Continuing a theme he's been sharing since January, Pope Francis alluded to same-sex marriage during a speech at the Vatican today.
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Back in January, while speaking to a conservative audience, Pope Francis warned that the "family is threatened by growing efforts on the part of some to redefine the very institution of marriage, by relativism, by the culture of the ephemeral, by a lack of openness to life."
"These realities are increasingly under attack from powerful forces, which threaten to disfigure God’s plan for creation," the Roman Pontiff added.
Today, Pope Francis used that same language, albeit in a more subtle manner, to continue his attack on same-sex marriage.
Extolling the virtues of "the beauty of Christian marriage," Francis called it "an act of selfless love" and "that sacrament which builds up the community of the Church and society."
"Marriage has been inscribed in creation’s design by God, and, by his grace, countless Christian men and women have lived married life fully."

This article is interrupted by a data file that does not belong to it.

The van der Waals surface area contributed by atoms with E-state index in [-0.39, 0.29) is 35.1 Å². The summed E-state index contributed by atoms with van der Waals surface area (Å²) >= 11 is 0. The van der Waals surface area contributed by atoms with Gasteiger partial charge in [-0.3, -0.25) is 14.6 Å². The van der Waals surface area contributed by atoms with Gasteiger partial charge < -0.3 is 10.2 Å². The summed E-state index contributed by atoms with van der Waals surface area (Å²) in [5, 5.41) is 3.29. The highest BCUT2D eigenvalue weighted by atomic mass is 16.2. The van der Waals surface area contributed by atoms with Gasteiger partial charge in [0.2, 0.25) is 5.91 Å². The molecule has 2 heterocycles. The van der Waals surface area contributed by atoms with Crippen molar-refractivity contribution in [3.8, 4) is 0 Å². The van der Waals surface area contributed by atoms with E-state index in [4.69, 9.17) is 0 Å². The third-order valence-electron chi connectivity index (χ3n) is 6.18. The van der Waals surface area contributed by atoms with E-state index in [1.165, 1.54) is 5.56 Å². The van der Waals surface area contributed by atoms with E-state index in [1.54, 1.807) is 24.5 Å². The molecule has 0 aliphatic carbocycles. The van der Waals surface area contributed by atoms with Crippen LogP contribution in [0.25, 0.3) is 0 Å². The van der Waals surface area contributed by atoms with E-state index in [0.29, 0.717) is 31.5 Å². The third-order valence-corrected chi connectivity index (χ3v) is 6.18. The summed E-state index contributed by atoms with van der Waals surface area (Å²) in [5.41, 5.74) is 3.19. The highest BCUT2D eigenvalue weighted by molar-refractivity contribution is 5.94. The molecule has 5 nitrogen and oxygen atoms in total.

"When a man and a woman marry in the Lord, they participate in the missionary life of the Church, by living not only for themselves or their own family, but for all people," the 78-year old Buenos Aires born Bishop of Rome told the faithful during his General Audience in St. Peter's Square.
"Therefore the life of the Church is enriched through every marriage which shows forth this beauty, and is impoverished when marriage is disfigured in any way."
Francis now repeatedly has positioned same-sex marriage as an act of violence, a force that "disfigures" the very institution of marriage – as if it were blunt force trauma or a disease – and "impoverishes" – forces into poverty, bankrupts, diminishes the inherent value of – the Church itself.
Few marriage supporters would take issue with the Church's view of marriage being "an act of selfless love," but to use the institution to wage an attack on the unions of countless millions of LGBT people is beyond the pale.
The Pope is known for controversial and volatile remarks when speaking causally in public, as when on a plane he told reporters Catholics should stop breeding "like rabbits," or even his very famous comment about gay people, "Who am I to judge?," but such a vicious attack in a scripted speech is untenable.
The Pontiff will visit Washington D.C. and speak on September 24. He will also tour Philadelphia and New York City.